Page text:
Should I help my staff find new jobs?

Trends in Outplacement

Whether you have to downsize, or are just looking to be a top tier employer, it makes sense to help your staff transition to new jobs when they need to. Doing so makes the rest of your team feel safer about their futures, and offers a subtle push out the door for your not-so-effective staff.

ebay outplacement services promotional poster

“Meet qualified candidates who have been affected by the recent layoffs at Ebay.” Flickr/Gabriella Yazickr

According to Christine De Cock, career solutions director for Insala, there are a number of outplacement best practices that can be put into place. De Cock, who has more than 20 years of outplacement and career management experience, suggests things like: 

  • Setting up an online portal where employees and managers can tap into company-specific content. Such a site can broaden the company’s outplacement initiatives, provide an online presence, help people transition more easily, and show that the company is innovative.
  • Offering easy ways for people to access content from home over the Internet—such programs eliminate travel costs for departing staff, and can be a helpful tool long after their presence on-site would make other staff uncomfortable.
  • Making sure the information and tools the company provides are relevant and current—and available in one place. When setting up a site, have the networking, company research, resume, tracking, and other tools incorporated into a dashboard view. Provide users with training so they can get the most out the services.
  • Not re-inventing the wheel by setting up outplacement services in-house. Outsource the job, or parts of the content, to outplacement experts.

Personal coaching is fast becoming the most valued piece of outplacement services—a trend that outplacement firms are seeing replace traditional time-based support and other services.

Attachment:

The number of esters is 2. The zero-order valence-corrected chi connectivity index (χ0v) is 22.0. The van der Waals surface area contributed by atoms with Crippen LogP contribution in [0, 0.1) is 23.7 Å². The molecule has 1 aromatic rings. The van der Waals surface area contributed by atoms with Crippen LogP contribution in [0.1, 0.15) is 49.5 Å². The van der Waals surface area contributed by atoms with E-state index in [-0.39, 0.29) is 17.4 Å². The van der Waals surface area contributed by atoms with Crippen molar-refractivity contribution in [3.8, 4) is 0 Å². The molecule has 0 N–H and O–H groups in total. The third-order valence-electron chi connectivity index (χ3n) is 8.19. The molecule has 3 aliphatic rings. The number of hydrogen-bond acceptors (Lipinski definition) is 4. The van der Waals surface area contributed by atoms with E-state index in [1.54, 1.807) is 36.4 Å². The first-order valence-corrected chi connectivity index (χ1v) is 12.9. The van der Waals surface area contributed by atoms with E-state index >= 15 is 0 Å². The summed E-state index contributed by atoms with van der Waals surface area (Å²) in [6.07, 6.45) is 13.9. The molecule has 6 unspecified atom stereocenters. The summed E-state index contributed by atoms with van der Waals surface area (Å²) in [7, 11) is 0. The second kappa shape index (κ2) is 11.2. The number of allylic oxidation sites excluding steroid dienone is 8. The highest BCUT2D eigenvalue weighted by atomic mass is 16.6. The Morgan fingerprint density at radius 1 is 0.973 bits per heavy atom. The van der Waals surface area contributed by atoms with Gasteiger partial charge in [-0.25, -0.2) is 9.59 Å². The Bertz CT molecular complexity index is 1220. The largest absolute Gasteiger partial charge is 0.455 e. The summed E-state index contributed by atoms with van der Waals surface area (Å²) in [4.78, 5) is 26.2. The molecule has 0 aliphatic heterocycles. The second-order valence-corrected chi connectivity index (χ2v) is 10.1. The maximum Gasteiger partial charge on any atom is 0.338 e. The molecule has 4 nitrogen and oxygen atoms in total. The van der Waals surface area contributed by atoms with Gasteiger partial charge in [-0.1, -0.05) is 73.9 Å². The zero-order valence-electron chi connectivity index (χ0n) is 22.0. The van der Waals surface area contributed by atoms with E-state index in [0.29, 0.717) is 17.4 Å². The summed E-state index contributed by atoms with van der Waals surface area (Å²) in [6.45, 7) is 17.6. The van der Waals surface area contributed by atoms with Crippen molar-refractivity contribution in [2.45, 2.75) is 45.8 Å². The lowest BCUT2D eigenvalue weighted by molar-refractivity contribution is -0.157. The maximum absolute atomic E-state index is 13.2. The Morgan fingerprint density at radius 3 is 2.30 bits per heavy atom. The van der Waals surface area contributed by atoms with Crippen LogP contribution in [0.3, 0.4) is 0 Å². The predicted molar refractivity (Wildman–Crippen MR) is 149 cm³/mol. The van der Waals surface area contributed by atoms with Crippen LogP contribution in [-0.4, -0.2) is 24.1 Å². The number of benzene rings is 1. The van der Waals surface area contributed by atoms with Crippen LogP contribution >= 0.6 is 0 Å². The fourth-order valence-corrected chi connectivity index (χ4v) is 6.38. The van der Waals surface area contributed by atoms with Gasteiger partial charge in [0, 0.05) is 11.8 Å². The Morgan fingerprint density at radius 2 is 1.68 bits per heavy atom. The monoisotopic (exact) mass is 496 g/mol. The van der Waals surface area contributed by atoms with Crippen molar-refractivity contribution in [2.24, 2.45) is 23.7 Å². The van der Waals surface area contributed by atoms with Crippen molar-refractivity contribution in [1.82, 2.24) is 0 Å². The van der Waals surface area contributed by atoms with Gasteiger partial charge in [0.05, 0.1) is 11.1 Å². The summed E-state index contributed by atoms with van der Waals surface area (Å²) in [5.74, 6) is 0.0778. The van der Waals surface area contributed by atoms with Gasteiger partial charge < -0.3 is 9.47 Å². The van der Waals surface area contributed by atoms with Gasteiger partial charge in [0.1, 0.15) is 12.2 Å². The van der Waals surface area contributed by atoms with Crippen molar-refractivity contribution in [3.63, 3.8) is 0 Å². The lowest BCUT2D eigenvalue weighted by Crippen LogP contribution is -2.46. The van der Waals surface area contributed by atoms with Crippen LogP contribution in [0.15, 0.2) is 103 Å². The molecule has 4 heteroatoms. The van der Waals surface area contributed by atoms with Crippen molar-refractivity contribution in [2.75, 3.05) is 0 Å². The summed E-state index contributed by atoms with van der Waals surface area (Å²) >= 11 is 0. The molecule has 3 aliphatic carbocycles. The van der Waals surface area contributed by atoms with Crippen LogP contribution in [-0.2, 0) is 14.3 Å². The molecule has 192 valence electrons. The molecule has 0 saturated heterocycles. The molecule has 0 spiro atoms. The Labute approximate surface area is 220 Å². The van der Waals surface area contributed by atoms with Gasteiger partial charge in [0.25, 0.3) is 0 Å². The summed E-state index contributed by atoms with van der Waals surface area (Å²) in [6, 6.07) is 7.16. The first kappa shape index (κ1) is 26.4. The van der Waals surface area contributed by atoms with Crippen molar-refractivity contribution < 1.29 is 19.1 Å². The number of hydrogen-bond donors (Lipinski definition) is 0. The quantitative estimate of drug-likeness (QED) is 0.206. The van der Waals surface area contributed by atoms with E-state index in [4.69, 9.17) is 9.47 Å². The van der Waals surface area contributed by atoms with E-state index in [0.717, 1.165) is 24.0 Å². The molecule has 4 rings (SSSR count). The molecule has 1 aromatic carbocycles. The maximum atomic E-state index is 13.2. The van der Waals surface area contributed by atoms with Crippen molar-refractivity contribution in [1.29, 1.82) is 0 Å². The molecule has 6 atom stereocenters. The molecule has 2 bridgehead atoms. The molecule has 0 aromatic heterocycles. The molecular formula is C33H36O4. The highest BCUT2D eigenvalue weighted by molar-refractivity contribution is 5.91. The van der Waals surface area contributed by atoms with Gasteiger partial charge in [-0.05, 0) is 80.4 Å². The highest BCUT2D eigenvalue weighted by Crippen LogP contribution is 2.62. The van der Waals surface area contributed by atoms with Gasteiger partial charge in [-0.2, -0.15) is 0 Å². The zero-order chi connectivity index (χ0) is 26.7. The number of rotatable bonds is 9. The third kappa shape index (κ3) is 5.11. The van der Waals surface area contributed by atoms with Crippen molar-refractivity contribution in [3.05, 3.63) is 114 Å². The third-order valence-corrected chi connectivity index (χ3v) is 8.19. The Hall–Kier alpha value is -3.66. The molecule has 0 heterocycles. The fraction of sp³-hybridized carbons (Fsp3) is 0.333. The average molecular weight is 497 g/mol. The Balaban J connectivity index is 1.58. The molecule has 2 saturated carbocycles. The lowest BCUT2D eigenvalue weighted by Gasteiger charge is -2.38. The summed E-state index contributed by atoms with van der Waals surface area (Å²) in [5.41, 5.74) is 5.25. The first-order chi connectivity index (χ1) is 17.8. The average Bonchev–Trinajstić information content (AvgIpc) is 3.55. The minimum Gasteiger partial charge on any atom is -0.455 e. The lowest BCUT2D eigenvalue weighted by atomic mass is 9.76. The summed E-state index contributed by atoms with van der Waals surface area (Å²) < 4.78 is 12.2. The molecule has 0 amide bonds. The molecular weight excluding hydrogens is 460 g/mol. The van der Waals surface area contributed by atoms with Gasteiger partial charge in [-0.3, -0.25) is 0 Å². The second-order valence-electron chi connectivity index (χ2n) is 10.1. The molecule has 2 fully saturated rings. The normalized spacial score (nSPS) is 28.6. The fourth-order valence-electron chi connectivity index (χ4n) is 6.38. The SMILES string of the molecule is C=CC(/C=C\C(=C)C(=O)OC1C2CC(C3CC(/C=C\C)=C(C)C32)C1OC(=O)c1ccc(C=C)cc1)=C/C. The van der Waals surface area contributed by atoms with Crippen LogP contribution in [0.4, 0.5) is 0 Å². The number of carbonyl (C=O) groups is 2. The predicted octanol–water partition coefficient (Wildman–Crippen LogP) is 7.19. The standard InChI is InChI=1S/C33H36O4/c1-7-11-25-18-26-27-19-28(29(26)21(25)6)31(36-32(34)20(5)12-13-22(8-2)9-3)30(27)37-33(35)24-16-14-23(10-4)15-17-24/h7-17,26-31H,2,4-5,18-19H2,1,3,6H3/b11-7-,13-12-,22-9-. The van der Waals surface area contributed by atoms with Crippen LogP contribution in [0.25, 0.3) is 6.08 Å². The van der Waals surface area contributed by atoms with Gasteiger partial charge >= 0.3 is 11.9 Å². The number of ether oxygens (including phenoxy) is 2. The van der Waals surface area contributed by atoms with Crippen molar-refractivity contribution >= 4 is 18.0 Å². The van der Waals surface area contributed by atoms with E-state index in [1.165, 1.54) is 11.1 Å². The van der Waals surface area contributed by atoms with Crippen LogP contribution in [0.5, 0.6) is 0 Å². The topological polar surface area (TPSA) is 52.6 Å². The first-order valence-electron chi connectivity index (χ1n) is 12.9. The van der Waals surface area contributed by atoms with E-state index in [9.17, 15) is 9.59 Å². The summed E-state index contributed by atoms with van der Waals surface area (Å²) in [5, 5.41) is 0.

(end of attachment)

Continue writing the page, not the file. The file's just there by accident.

In a study by career transition services company CareerCurve, 55% of job seekers said they preferred to have a career coach available to them. Coaches can help them define career goals, establish job search strategies, succeed in salary negotiations, and settle into a new job once they land a position.

“Career transition coaches offer a competitive advantage in today’s challenging job market. They assist in helping job seekers maximize their search efforts,” says Pattie Wagoner, President and CEO with CareerCurve.

“The coach’s role is to help individuals position their skills, experience and interest in a way that resonates with prospective employers. As a career transition expert, the coach owns the quality and rigor of a process that provides support and encouragement to the job seeker.”

CareerCurve has seen a shift away from offering outplacement services onsite in favor of more online services and on-call assistance—offerings that are relatively simple to set up in our high-tech society.

The benefits of offering outplacement and separation packages can have a lasting effect for the company too, says DBM, a multinational career transition firm. In a study of 1,200 business leaders from 45 countries, 71% of respondents listed “protection of the company brand and reputation” as a benefit of offering separation packages and outplacement services to departing workers.


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